I'll be purchasing this game as soon as it's available. I was wondering if anyone knew what the best sleeves were for this game.


The "which sleeves" thread - answered
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David V
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Nice little rules summary and review (although, since you analysed quite a few aspects, I did miss a comparison with other recent bluffing games. But, then again, you might not have played them).

I'm also surprised (and a little disappointed) that you consider multilanguage components a con, and a cheap one at that. I wish to state my opinion to the contrary, lest publishers become tempted to make monolingual games (since I also heard one of The Dice Tower team complain about including rules in several languages).

For me it is a strong plus to have rules and components in several languages (in the case of components the different languages, it should be easy to hide them to minimise confusion during play, and this seems to be the case here). I like to see them there (due to language curiosity and a multiculturalist disposition and all that). Also, it may add flavour if one associates the theme to a particular country (e.g., I prefer the French version of Troyes), and in a multilingual group everyone can choose the languages they feel most comfortable in. Finally, it may give one the possibility to read the rules (or have someone read them) in the original language, as sometimes problems of interpretation that emerge in the translations disappear in the original. (And a multilingual game certainly does not seem cheap. Rather the opposite!)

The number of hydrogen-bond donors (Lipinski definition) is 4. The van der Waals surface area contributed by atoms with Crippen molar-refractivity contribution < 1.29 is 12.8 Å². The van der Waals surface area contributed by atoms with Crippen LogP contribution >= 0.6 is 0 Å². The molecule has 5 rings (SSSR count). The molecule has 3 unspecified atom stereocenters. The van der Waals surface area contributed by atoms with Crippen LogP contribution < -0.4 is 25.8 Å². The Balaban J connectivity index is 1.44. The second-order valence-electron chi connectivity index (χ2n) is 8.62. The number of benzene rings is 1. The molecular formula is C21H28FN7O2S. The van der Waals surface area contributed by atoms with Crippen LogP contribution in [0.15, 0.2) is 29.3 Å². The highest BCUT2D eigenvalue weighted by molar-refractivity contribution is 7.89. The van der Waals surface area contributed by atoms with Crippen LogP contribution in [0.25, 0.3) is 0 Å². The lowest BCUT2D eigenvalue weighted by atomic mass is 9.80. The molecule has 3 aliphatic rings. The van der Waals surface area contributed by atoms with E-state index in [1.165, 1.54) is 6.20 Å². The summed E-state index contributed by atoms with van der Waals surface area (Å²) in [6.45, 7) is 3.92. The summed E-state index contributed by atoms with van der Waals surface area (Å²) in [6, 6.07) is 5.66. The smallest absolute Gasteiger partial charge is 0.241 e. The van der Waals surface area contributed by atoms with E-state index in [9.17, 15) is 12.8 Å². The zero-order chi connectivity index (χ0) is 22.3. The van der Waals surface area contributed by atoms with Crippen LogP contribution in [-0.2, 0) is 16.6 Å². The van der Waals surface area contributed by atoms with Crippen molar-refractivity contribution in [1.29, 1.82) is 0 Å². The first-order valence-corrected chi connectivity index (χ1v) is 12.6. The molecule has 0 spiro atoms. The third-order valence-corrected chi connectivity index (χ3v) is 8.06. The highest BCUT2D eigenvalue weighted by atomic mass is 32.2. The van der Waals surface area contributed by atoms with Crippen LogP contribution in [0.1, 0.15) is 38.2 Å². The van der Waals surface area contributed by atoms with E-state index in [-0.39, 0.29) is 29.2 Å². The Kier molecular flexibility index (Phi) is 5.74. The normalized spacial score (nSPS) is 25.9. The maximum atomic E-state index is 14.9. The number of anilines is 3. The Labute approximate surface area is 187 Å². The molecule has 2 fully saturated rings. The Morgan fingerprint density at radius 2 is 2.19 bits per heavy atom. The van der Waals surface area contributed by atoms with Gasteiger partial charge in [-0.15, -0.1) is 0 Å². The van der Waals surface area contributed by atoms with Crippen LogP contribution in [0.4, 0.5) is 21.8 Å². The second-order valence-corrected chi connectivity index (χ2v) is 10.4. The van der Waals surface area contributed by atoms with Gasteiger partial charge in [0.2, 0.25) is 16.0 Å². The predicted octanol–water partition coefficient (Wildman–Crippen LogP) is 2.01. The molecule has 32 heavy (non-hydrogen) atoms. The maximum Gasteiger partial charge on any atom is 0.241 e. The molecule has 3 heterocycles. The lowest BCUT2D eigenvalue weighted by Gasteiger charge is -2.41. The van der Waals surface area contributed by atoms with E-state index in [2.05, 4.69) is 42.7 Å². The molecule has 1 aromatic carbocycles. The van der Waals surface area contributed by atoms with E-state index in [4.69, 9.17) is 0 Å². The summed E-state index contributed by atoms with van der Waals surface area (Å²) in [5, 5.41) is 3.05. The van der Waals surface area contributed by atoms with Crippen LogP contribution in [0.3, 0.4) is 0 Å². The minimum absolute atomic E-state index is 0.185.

I might add that, in particular, rules and components with English and Spanish on opposite sides sounds perfect for me, as both are my mother tongues and I usually play with Spanish speakers but occasionally with English speakers. As I say, this is a very strong plus!
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Jonathan C
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"He is no fool who gives what he cannot keep, to gain what he cannot lose."
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Quote:
In a large game, there is a rather long wait before getting another turn,...


The primary reason I would buy this would be to support a player count of 6 or more in a mixed group. But in this case your description gives it the similar attribute to Citadels, with excessively long wait periods between player turns on the 7- or 8-player game. This is unfortunate.
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Martin G
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Don't fall in love with me yet, we only recently met
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It's nowhere near as bad as Citadels because you're very often involved during other players' turns; if not directly, then at least watching like a hawk how the cards are moving around!